(2) Six lithofacies (platy mudstone, skeletal-pelecypod, burrowed mixed skeletal, stromatoporoid, burrowed, massive carbonate sand) make-up the cyclic vertical successions in outcrop.
(3) The three cycle types represented by their vertical lithofacies or bedding stacking pattern are: Thinning-upward, Skeletal, and Stromatoporoid.
(4) Nineteen cycles, recognized on the basis of general parasequence recognition criteria, characterize the reservoir equivalent outcrop sections.
(5) Individual beds of the Skeletal-Pelecypod lithofacies show minor thickness increases in a seaward direction between the two measured sections.
(6) The stromatoporoid lithofacies forms organic buildups whose lateral thickness changes up to 10 feet over distances of a few hundred meters. Comparison between sections shows the stromatoporoid lithofacies progressively increases in thickness in a seaward direction.
(7) Strike directions of carbonate sand ripples suggest the shoreline trended N5°W at this location.
(8) Flat-pebble conglomerates have eastward dipping imbrications that are perpendicular to the strike of sand ripples. This suggests the Arab-D shoreline was to the West.
(9) Some grain-supported intervals within the thinning-upward cycles pinch out over the paleotopographic high of the underlying stromatoporoid bank.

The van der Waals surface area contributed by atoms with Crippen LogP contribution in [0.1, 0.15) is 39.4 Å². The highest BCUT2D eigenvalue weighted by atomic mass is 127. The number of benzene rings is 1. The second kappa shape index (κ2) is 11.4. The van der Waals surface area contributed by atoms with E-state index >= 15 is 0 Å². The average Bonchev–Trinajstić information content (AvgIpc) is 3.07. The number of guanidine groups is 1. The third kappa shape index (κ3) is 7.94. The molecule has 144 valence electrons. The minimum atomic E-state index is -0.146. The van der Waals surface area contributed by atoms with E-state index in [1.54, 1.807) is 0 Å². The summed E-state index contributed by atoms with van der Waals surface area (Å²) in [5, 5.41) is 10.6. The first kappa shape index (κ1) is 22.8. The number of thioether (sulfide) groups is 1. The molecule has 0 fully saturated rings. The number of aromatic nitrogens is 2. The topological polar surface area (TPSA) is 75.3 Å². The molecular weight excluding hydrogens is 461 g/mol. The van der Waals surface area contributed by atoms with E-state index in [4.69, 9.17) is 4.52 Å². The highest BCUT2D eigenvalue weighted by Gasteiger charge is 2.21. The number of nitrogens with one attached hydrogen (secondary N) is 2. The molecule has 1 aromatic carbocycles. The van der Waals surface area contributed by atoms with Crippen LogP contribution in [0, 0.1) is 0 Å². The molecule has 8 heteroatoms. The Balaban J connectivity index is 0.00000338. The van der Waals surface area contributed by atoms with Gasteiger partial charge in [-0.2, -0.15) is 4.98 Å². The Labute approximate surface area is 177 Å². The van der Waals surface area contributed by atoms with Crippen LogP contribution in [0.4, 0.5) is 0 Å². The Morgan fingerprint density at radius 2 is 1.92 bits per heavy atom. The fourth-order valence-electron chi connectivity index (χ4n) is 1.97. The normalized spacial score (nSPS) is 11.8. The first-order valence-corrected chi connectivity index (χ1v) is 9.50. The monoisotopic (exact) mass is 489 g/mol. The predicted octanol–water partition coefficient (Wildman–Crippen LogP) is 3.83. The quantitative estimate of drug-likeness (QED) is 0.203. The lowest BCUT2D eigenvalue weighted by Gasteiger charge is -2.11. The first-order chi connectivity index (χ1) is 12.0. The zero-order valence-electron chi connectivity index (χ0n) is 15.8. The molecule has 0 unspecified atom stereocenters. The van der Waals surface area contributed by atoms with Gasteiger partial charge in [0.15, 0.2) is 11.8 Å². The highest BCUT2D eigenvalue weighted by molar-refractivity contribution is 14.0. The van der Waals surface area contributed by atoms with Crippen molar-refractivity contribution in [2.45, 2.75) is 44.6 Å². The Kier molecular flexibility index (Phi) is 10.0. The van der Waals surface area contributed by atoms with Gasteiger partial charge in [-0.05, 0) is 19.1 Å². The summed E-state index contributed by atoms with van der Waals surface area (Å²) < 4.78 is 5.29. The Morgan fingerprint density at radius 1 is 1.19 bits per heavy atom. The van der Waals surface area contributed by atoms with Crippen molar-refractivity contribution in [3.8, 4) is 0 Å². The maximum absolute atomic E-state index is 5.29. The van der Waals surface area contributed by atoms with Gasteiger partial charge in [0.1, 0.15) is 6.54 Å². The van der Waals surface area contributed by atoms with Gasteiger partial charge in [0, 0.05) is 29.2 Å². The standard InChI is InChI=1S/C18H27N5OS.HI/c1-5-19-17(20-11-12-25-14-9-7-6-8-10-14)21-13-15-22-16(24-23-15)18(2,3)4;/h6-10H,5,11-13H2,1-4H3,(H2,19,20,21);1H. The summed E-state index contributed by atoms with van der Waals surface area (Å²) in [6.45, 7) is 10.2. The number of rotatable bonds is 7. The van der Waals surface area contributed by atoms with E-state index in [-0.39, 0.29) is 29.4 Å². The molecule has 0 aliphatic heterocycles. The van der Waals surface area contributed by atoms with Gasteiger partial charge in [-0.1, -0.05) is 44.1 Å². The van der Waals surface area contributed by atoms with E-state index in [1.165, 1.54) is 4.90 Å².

Significant similarities and differences occur between the outcropping strata that is equivalent to the subsurface Arab-D reservoir section. In general, outcrops display sections lithostratigraphically equivalent to all of reservoir Zones 1 and 2 and uppermost part of Zone 3A (Figure 11). Specific stratigraphic similarities between outcrop and reservoir include:
(a) shared lithofacies types include: stromatoporoid, burrowed, burrowed mixed skeletal peloidal, and laminated,
(b) stromatoporoid and burrowed lithofacies successions are comparable to those found in reservoir Zone 2B,
(c) overall upward textural trend from muddy to grainy and back to muddy, and
(d) dolomite horizon occurs in a position similar to that of the layer 12 dolomite at the top of reservoir Zone 3A, i.e. near the base of the stromatoporoid unit.
Stratigraphic differences observed between outcrop and reservoir include:
(a) interval thickness between stromatoporoid lithofacies and the anhydrite is only half that of subsurface
(b) greatly expanded thickness of platy lithofacies in the outcrop,
(c) outcrop lithofacies changes include: absence of Cladocoropsis, fragmented Cladocoropsis, mixed skeletal peloidal, and oolitic lithofacies; presence of skeletal-pelecypod lithofacies.
We collected and drilled core plugs in 27 large samples to determine if the lithofacies retained any distinguishing petrophysical characteristics. Figure 11 shows porosity and permeability plots for measurements made on twenty seven outcrop samples. Low petrophysical values characterize all lithofacies (Table 1). These measurements together with thin-section analysis confirm our outcrop observation and support conclusions drawn by Sharief et al. (1991) in his investigation on the diagenesis of the Arab Formation. Namely, extensive blocky calcite cementation which effectively plugged porosity (Figure 9).